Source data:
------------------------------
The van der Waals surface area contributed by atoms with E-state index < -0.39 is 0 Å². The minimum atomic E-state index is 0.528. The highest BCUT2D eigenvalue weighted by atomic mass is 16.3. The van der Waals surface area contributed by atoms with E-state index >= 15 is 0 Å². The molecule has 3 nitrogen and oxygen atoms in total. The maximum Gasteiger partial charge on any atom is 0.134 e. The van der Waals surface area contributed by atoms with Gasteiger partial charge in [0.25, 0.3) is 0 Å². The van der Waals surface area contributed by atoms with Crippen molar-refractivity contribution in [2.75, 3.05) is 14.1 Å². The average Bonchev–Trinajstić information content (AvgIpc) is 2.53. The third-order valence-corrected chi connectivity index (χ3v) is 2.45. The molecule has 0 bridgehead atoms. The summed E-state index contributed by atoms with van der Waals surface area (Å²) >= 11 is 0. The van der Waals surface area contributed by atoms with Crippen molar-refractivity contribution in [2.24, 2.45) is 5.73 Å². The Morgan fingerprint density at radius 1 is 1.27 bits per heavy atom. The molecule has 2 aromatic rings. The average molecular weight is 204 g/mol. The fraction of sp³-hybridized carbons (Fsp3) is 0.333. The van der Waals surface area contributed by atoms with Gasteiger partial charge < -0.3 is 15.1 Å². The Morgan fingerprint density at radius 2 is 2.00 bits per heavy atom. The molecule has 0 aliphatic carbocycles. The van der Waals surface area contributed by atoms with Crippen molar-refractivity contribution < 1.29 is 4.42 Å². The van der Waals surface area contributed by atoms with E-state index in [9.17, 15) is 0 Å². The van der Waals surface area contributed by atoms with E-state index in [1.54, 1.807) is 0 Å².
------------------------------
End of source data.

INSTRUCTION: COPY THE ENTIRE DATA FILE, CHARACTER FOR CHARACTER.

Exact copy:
The van der Waals surface area contributed by atoms with E-state index < -0.39 is 0 Å². The minimum atomic E-state index is 0.528. The highest BCUT2D eigenvalue weighted by atomic mass is 16.3. The van der Waals surface area contributed by atoms with E-state index >= 15 is 0 Å². The molecule has 3 nitrogen and oxygen atoms in total. The maximum Gasteiger partial charge on any atom is 0.134 e. The van der Waals surface area contributed by atoms with Gasteiger partial charge in [0.25, 0.3) is 0 Å². The van der Waals surface area contributed by atoms with Crippen molar-refractivity contribution in [2.75, 3.05) is 14.1 Å². The average Bonchev–Trinajstić information content (AvgIpc) is 2.53. The third-order valence-corrected chi connectivity index (χ3v) is 2.45. The molecule has 0 bridgehead atoms. The summed E-state index contributed by atoms with van der Waals surface area (Å²) >= 11 is 0. The van der Waals surface area contributed by atoms with Crippen molar-refractivity contribution in [2.24, 2.45) is 5.73 Å². The Morgan fingerprint density at radius 1 is 1.27 bits per heavy atom. The molecule has 2 aromatic rings. The average molecular weight is 204 g/mol. The fraction of sp³-hybridized carbons (Fsp3) is 0.333. The van der Waals surface area contributed by atoms with Gasteiger partial charge < -0.3 is 15.1 Å². The Morgan fingerprint density at radius 2 is 2.00 bits per heavy atom. The molecule has 0 aliphatic carbocycles. The van der Waals surface area contributed by atoms with Crippen molar-refractivity contribution < 1.29 is 4.42 Å². The van der Waals surface area contributed by atoms with E-state index in [9.17, 15) is 0 Å². The van der Waals surface area contributed by atoms with E-state index in [1.54, 1.807) is 0 Å².